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The United States has no tax treaty with Brazil, so there is a possibility that the Taxpayer will pay double taxes on the gains.
If the capital gains are foreign, i.e., earned in Brazil, or from the sale of Brazilian investments, then the gains are taxable in Brazil, but the Brazilian income tax paid on them can be claimed on the U.S. tax return as foreign tax credits on Form 1116, to offset the U.S. tax on that income.
However, if the capital gains are from the sale of U.S. stocks or mutual funds, then the income is considered U.S.-sourced. In that case, they are taxable in the U.S., and foreign tax credits cannot be used to offset the U.S. tax. However, if these U.S.-sourced gains are taxed in the U.S. and Brazil, there should be some mechanism on the Brazilian income tax return to claim the U.S. taxes as credits against the Brazilian tax.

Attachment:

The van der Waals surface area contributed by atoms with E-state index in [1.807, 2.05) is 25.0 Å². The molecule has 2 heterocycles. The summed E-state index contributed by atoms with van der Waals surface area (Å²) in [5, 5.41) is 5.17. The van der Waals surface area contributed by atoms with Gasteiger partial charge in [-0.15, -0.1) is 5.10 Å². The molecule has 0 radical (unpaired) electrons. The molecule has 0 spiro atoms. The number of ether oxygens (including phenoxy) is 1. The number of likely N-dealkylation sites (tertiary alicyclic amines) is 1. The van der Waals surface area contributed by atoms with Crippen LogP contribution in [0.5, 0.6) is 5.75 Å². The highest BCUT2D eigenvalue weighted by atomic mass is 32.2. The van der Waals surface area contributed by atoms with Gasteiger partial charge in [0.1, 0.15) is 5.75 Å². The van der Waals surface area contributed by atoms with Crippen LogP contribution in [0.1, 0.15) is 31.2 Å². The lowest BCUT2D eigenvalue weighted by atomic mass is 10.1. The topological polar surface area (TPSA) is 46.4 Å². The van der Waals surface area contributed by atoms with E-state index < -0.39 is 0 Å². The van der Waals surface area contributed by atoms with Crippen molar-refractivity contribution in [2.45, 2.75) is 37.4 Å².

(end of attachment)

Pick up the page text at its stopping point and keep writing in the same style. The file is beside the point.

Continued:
I mention the U.S.-sourced issue as I have several clients with investments in U.S. stocks that they purchased on the London (or other) exchanges, and hold in foreign accounts. The fact that it is a foreign account does not mean that it does not hold U.S. assets.
So, the gains DO have to be reported on the U.S. tax return, Schedule D. If the assets that generated the gains were earned in a foreign country, the Brazilian tax that is paid can be used to offset the U.S. tax on the income, so there won't be any double taxation.
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